Spanish government will give temporary residence to illegal immigrants who study vocational training

Image of a student studying. Credit: GaudiLab/

Illegal immigrants who sign up to study vocational training will be given temporary residence papers by the Spanish government.


As reported today, Friday, February 17, by, the Spanish government will give a temporary residence permit to foreigners in an irregular situation who wish to enrol in vocational training studies.

The aim is to open up this training modality to “the entire population” and “make the system more flexible” in order to improve employability and respond to the needs of companies for certain jobs that are not currently filled, as is done in Germany with what is known as “tolerated stay”.

To gain access to these papers, immigrants will be required to have been living in Spain and to have been here continuously for the last two years.

This is one of the new features of the draft Royal Decree on the Regulation of Vocational Training, which develops the Vocational Training Law that was approved this time last year.

The text also allows, among other things, the accreditation of prior competencies to facilitate access to the labour market and emphasises the training of groups with difficulties in professional integration. These include those over 16 years of age who work without qualifications or people at risk of social exclusion.

In Article 39, Pilar Alegría’s Ministry contemplates that: “vocational training offers will give the option of the temporary residence permit for exceptional circumstances” contemplated in Royal Decree 629/2022.

This modifies the Regulation of the Law on Foreigners (Reglamento de la Ley de Extranjeria). The regulation authorises people to live in Spain for one year and allows them to work if they collaborate with the authorities or “when there are reasons of public interest”.

In order to do so, they must meet certain conditions, such as accrediting “by any means of proof” that they have been working in an irregular situation for a minimum of six months in the last year. They must also lack a criminal record or not be listed as rejectable in their country of origin.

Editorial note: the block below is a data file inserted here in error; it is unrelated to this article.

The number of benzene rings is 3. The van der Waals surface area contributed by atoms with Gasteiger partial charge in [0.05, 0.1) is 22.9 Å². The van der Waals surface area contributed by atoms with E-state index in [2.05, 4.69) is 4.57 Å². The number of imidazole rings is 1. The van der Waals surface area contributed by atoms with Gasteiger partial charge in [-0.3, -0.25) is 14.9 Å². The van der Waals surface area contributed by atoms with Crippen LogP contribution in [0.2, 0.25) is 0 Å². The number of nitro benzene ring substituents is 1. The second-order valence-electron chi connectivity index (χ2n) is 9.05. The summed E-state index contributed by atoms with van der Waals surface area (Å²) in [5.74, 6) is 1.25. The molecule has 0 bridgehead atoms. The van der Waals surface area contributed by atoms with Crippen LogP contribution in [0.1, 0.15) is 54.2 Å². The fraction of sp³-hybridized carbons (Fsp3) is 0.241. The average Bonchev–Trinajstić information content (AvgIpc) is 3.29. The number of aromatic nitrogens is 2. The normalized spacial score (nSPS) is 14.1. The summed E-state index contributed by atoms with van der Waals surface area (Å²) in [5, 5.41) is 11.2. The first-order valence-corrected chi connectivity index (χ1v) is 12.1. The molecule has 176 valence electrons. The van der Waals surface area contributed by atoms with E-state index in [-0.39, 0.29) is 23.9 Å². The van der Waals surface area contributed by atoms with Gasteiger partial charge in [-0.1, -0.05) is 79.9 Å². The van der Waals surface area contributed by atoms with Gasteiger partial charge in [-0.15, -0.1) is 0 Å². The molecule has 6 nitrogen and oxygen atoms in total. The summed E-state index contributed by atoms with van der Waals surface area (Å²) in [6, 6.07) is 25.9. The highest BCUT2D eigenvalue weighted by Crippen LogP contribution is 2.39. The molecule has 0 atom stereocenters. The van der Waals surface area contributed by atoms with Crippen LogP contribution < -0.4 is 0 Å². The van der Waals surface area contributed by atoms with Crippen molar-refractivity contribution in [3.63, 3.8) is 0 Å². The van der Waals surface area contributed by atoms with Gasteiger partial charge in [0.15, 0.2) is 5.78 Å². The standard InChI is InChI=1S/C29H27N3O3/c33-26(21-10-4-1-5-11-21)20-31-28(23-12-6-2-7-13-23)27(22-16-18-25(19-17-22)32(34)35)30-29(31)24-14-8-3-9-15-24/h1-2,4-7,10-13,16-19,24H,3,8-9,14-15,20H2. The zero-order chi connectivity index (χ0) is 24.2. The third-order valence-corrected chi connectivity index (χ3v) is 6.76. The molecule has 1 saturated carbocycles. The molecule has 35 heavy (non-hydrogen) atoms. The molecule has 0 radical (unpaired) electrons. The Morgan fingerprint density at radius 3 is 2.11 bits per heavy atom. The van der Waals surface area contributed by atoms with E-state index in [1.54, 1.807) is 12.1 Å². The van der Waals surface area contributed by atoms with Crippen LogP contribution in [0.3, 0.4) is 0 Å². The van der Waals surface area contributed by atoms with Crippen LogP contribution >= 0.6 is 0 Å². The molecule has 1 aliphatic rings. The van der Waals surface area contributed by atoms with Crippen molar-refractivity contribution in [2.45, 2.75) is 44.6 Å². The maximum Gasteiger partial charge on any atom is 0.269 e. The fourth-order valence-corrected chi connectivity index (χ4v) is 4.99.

The Royal Decree on the Regulation of Vocational Training adds the requirements: “Citizens of non-EU countries who, being in Spain, have been staying continuously for two years, will obtain authorisation for enrolment in and completion of a training course of the degrees of the vocational training system”.

It continues: “The residence permit will be subject, in all cases, to the completion of the corresponding training and the presentation of a work contract”.

Sources at the Ministry of Education and Vocational Training clarified that immigrants: “will have a residence permit for the duration of the training and will then have to present a work contract”.

They explain that this article is intended not so much for intermediate or higher vocational training courses, which require the ESO or Bachillerato qualifications and last up to 2,000 hours spread over two years.

It is intended more for “specific training courses that open the doors to employability”. They referred to shorter courses of between 600 and 800 hours, leading to a certificate of professionalism.

“There is a major labour shortage in many productive sectors and this is a way to qualify the population”, they pointed out. It was noted that the text has yet to be submitted for consultation with the educational community and can yet be modified.

It is not specified in the decree, but the same sources assured that a minimum level of Spanish and “specific qualities” will be required to gain access to the training.

For the first time, second-chance schools, which train young people between the ages of 16 and 29 without qualifications or employment, will be included in the vocational training system.

Agreements may be authorised between these centres and secondary schools for the total or partial referral of students who, at the age of 15, are at risk of dropping out of school early.

These schools will be able to offer certificates of competence, as well as vocational and basic-level training cycles. They will also be allowed to make the offer more flexible up to double its initial duration.


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Chris King

Originally from Wales, Chris spent years on the Costa del Sol before moving to the Algarve where he is a web reporter for The Euro Weekly News covering international and Spanish national news. Got a news story you want to share? Then get in touch at [email protected]